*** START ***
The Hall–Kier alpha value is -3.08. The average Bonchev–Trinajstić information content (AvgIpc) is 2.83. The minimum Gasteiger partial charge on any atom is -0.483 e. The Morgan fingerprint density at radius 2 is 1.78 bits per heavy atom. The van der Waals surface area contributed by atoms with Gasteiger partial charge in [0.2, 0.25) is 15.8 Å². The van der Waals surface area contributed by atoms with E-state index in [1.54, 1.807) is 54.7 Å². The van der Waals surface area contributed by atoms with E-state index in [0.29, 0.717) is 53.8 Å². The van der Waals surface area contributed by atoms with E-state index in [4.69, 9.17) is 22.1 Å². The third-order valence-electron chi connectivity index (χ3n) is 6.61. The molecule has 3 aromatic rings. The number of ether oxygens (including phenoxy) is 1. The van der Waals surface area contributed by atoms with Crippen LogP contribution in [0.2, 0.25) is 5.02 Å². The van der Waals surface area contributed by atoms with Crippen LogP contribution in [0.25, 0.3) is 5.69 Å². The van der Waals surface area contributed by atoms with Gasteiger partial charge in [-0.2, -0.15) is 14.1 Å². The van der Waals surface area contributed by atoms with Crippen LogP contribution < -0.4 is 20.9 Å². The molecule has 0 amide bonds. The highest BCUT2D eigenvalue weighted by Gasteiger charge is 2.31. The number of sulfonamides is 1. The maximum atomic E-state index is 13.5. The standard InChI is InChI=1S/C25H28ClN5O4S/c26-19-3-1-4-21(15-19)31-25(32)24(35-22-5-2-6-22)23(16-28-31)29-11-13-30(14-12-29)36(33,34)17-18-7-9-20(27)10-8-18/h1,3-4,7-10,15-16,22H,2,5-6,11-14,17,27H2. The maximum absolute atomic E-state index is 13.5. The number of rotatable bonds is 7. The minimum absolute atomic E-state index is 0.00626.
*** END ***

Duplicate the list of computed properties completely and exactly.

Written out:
The Hall–Kier alpha value is -3.08. The average Bonchev–Trinajstić information content (AvgIpc) is 2.83. The minimum Gasteiger partial charge on any atom is -0.483 e. The Morgan fingerprint density at radius 2 is 1.78 bits per heavy atom. The van der Waals surface area contributed by atoms with Gasteiger partial charge in [0.2, 0.25) is 15.8 Å². The van der Waals surface area contributed by atoms with E-state index in [1.54, 1.807) is 54.7 Å². The van der Waals surface area contributed by atoms with E-state index in [0.29, 0.717) is 53.8 Å². The van der Waals surface area contributed by atoms with E-state index in [4.69, 9.17) is 22.1 Å². The third-order valence-electron chi connectivity index (χ3n) is 6.61. The molecule has 3 aromatic rings. The number of ether oxygens (including phenoxy) is 1. The van der Waals surface area contributed by atoms with Crippen LogP contribution in [0.2, 0.25) is 5.02 Å². The van der Waals surface area contributed by atoms with Crippen LogP contribution in [0.25, 0.3) is 5.69 Å². The van der Waals surface area contributed by atoms with Gasteiger partial charge in [-0.2, -0.15) is 14.1 Å². The van der Waals surface area contributed by atoms with Crippen LogP contribution < -0.4 is 20.9 Å². The molecule has 0 amide bonds. The highest BCUT2D eigenvalue weighted by Gasteiger charge is 2.31. The number of sulfonamides is 1. The maximum atomic E-state index is 13.5. The standard InChI is InChI=1S/C25H28ClN5O4S/c26-19-3-1-4-21(15-19)31-25(32)24(35-22-5-2-6-22)23(16-28-31)29-11-13-30(14-12-29)36(33,34)17-18-7-9-20(27)10-8-18/h1,3-4,7-10,15-16,22H,2,5-6,11-14,17,27H2. The maximum absolute atomic E-state index is 13.5. The number of rotatable bonds is 7. The minimum absolute atomic E-state index is 0.00626.